OK, so you’ve found the perfect suite that you want to rent and now you have to decide whether you’re willing to fork out the cash the landlord is asking for.
Depending on the situation you may have a very strong bargaining position that will allow you to delay making a decision or even negotiating a reduction in your monthly-, or first month’s rent. Of course, you may also be in a position where you best be leaving a cash deposit because the suite won’t be available in a half an hour.
What many renters don’t know (but all Landlords do know) is that the signing of the lease is actually the end of negotiating a deal. The landlord wants you to sign up for a fixed term lease for as much per month as possible and the renter wants to sign up for as much flexibility as possible (eg. month by month lease) and the lowest rent possible. Deciding these terms is the negotiation time.
TIMING is everything in the real estate rental market.
Therefore it is to the renter’s advantage to be aware of the timing of the rental market.
For example, if the suite the renter is looking at is beside a University you can rest assured that the Landlord wants the lease to start Sept 1 and run to Aug 31st. In July you can forget about negotiating any differently. The Landlord knows there are plenty of other students waiting to take the place. Like it. Leave a deposit. It’s that simple.
BUT the exact same Landlord with the exact same suite will be much more likely to negotiate with you on YOUR terms if it is Mid November. They will do anything to get back to their ideal Sept 1 - Aug 31 yearly lease and are willing to take a bit less money to get back to it. If you know this is the preferred situation you may even agree to take the property till September but at a reduced monthly fee. You may even be able to walk away from the table and have them call you if you play your cards right.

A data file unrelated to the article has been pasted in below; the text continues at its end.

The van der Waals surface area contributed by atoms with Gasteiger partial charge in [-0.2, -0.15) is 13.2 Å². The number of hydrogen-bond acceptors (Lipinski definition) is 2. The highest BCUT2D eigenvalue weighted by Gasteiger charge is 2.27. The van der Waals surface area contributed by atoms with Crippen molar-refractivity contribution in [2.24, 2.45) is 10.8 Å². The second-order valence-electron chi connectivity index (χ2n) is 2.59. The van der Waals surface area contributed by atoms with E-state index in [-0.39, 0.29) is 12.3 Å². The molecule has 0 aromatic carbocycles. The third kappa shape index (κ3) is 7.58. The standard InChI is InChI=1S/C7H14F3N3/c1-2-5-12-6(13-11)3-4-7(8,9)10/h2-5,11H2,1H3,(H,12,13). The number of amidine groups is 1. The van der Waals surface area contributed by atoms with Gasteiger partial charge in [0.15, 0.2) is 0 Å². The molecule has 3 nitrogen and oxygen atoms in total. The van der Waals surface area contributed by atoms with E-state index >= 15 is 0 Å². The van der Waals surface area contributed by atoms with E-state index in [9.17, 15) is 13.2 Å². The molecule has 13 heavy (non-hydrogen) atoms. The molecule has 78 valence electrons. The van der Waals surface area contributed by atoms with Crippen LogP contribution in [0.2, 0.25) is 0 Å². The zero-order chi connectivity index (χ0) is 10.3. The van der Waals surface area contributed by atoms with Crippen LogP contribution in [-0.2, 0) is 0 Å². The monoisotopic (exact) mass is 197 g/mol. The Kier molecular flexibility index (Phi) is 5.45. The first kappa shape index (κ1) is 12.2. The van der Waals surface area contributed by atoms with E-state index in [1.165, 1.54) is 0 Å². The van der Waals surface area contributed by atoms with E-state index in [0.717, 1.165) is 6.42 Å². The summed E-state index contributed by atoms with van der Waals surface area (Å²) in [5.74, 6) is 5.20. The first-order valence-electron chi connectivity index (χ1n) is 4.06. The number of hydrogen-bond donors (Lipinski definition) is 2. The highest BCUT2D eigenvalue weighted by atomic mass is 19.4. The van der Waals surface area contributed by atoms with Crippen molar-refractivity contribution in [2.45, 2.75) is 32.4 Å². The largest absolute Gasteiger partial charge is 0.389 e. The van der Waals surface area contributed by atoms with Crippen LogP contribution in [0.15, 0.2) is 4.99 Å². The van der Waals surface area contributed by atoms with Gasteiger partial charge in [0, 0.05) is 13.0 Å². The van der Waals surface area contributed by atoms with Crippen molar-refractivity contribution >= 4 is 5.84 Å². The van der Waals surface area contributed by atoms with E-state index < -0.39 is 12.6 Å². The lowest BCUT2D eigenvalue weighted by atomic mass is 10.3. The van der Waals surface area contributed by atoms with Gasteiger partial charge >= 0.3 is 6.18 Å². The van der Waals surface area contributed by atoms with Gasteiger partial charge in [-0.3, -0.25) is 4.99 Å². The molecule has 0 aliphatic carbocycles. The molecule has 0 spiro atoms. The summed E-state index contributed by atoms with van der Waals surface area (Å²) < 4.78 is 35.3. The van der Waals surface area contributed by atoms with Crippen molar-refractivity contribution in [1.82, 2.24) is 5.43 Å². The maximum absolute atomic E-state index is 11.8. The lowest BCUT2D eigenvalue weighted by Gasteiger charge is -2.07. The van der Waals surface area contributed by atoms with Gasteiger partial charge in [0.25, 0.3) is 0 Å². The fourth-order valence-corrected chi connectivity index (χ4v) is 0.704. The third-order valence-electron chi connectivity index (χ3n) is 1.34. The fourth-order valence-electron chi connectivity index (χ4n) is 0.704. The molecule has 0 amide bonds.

Nothing has changed but the timing of the deal.
So look around. Try to get a sense for what the timing of the rental environment is. What are they close to that would influence who else would want their suite. You can also look up vacancy rates. The higher they are the more a Landlord will negotiate. (Or call a company that deals with rental properties all the time to find out about the market.)
You can get a pretty good idea of what the Landlord is thinking by considering the timing of the deal. And always remember: before you sign the lease is your only chance to negotiate so don’t let the timing slip you by and most landlords are business people who understand that the age old sentiment of “everything is negotiable” is the king of policy.
Author Resource:-> Shamon Kureshi is a professional writer and real estate expert based in Calgary, Canada. He regularly consults with Hope Street Real Estate Corp., an industry leading Calgary Property Management and Rental Company that provides rental homes to thousands of individuals and families in a variety of markets.
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